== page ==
I'd still love to see a program like Storefronts Seattle happen in Denver. It seems like a lost opportunity for the arts scene to have storefronts sitting empty, just waiting to be used, and artists who need a space to work and/or exhibit. There has got to be a way to match up property owners and artists, one that is mutually beneficial and extremely low-cost or free for the artists. This is more of a community project though, rather than something just for the city to take on. It would take partnership between the city, business owners and the creative community.
Continue reading for more on Jaime Kopke .
Last summer's community design exhibition at the DAM, Open For Design.
Photo courtesy of the Denver Art Museum.
Who is your favorite Colorado Creative?
This is a tough question because I get to work with so many creatives every day at the DAM. I am constantly meeting new people who I had no idea existed -- weavers, soundscape musicians, wood workers and more. It's exciting that there are so many diverse areas of the arts being developed in Denver.
Two creatives I admire though are Andrew Novick and Buntport Theater -- for mostly the same reasons. Andrew is this unstoppable force, coming up with the most creative and wonderful projects, both large and small. I have no idea how he gets it all done, but the most important thing is he does it. The same goes for Buntport. They are the mad scientist geniuses of the theater world. I am constantly in awe of the originality and breadth of their work. What's on your agenda for the rest of 2013 and beyond?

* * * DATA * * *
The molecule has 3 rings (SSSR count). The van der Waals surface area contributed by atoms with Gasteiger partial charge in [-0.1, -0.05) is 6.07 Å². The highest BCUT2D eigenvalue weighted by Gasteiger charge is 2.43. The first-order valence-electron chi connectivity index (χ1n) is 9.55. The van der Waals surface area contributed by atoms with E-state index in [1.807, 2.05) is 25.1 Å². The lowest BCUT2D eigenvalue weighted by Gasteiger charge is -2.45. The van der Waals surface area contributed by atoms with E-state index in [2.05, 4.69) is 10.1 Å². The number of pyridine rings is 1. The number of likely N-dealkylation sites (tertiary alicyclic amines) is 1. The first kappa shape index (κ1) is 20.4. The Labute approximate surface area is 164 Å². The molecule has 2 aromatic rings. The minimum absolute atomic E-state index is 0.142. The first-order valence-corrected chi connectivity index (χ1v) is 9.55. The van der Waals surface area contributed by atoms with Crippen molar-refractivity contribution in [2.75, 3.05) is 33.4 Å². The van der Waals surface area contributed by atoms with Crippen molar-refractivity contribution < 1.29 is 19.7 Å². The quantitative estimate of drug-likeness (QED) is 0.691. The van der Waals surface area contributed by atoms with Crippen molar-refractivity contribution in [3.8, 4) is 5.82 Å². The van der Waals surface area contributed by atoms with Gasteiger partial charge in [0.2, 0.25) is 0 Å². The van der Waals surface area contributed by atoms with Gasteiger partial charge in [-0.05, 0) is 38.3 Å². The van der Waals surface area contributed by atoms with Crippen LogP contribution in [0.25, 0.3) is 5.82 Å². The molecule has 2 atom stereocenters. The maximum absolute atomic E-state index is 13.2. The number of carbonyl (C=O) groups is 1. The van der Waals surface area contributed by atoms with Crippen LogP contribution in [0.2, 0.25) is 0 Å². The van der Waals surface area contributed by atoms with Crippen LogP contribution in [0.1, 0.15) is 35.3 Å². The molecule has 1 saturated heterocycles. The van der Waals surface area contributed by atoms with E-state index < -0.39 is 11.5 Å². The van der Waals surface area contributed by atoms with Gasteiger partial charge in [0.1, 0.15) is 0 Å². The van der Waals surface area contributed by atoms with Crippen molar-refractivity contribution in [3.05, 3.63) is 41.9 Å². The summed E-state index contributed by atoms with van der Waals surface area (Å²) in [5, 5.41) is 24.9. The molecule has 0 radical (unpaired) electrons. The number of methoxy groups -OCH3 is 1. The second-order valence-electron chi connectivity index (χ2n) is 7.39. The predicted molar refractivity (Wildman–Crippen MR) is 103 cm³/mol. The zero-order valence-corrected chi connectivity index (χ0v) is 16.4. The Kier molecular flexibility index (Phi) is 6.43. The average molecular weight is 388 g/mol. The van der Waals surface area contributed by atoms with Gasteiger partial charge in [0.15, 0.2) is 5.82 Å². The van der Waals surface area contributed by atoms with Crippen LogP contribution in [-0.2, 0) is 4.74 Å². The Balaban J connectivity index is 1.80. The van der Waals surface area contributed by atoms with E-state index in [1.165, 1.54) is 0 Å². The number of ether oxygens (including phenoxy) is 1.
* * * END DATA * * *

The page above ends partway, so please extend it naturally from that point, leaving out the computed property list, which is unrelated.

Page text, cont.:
At the DAM, we are gearing up for the next season of Untitled final Fridays, so we are seeking out creatives to help us produce the program and starting to plan our events.
On a personal level, I'd like to fit in some independent projects again too. I have lots of ideas cooking -- right now they involve fossils and radishes (two separate projects). I would also love to find a venue for an exhibition I have researched and organized. It is a show about designers who are incorporating plants into their work in dramatically new/wild ways. I've contacted all of the designers and it's ready to go -- we just need the funding. So I guess going back to the previous question, add this to my list of projects for unlimited funds. Who do you think will get noticed in the local arts community this year?
The organization is already getting attention, but I think Warm Cookies of the Revolution is ingenious. The idea of creating a civic health club is so innovative and yet, it also serves a huge need in our community. My favorite creative projects are the ones that bring friends and strangers together, just to slow down and connect. I think WCoR does this in a really novel way and I can't wait to see how this idea expands over the next few years. I could easily see civic health clubs popping up in other cities and countries as well; I think people are craving this kind of personal interaction.
Throughout the year, we'll be shining the spotlight on 100 superstars from Denver's rich creative community. Stay tuned to Show and Tell for more, or visit the 100 Colorado Creatives archive to catch up.
Do you have a suggestion for a future profile? Feel free to leave your picks in the comments.